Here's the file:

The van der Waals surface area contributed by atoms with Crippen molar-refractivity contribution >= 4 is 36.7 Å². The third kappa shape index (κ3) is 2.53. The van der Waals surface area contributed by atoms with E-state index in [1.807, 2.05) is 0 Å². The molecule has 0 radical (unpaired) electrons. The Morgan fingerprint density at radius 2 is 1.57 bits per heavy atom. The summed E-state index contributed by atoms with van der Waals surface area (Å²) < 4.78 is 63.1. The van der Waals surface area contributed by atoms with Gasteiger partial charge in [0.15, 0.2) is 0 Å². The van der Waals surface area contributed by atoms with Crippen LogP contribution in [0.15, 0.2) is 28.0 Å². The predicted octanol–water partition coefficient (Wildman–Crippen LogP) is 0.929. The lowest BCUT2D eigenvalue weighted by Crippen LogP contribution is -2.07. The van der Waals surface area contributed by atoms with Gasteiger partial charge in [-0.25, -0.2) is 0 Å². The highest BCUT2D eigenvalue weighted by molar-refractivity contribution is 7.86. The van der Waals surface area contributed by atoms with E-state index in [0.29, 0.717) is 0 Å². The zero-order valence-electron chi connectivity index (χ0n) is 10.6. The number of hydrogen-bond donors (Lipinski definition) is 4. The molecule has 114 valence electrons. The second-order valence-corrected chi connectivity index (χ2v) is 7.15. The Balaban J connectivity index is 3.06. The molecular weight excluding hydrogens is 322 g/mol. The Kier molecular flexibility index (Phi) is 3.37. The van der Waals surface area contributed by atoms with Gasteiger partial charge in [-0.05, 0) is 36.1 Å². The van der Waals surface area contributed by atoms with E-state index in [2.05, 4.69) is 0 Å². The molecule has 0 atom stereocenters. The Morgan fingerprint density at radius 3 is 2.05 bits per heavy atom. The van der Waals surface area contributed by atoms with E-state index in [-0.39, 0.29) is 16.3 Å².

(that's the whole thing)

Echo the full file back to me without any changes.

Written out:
The van der Waals surface area contributed by atoms with Crippen molar-refractivity contribution >= 4 is 36.7 Å². The third kappa shape index (κ3) is 2.53. The van der Waals surface area contributed by atoms with E-state index in [1.807, 2.05) is 0 Å². The molecule has 0 radical (unpaired) electrons. The Morgan fingerprint density at radius 2 is 1.57 bits per heavy atom. The summed E-state index contributed by atoms with van der Waals surface area (Å²) < 4.78 is 63.1. The van der Waals surface area contributed by atoms with Gasteiger partial charge in [0.15, 0.2) is 0 Å². The van der Waals surface area contributed by atoms with Crippen LogP contribution in [0.15, 0.2) is 28.0 Å². The predicted octanol–water partition coefficient (Wildman–Crippen LogP) is 0.929. The lowest BCUT2D eigenvalue weighted by Crippen LogP contribution is -2.07. The van der Waals surface area contributed by atoms with Gasteiger partial charge in [-0.25, -0.2) is 0 Å². The highest BCUT2D eigenvalue weighted by molar-refractivity contribution is 7.86. The van der Waals surface area contributed by atoms with E-state index in [0.29, 0.717) is 0 Å². The zero-order valence-electron chi connectivity index (χ0n) is 10.6. The number of hydrogen-bond donors (Lipinski definition) is 4. The molecule has 114 valence electrons. The second-order valence-corrected chi connectivity index (χ2v) is 7.15. The Balaban J connectivity index is 3.06. The molecular weight excluding hydrogens is 322 g/mol. The Kier molecular flexibility index (Phi) is 3.37. The van der Waals surface area contributed by atoms with Gasteiger partial charge in [-0.05, 0) is 36.1 Å². The van der Waals surface area contributed by atoms with E-state index in [2.05, 4.69) is 0 Å². The molecule has 0 atom stereocenters. The Morgan fingerprint density at radius 3 is 2.05 bits per heavy atom. The van der Waals surface area contributed by atoms with E-state index in [-0.39, 0.29) is 16.3 Å².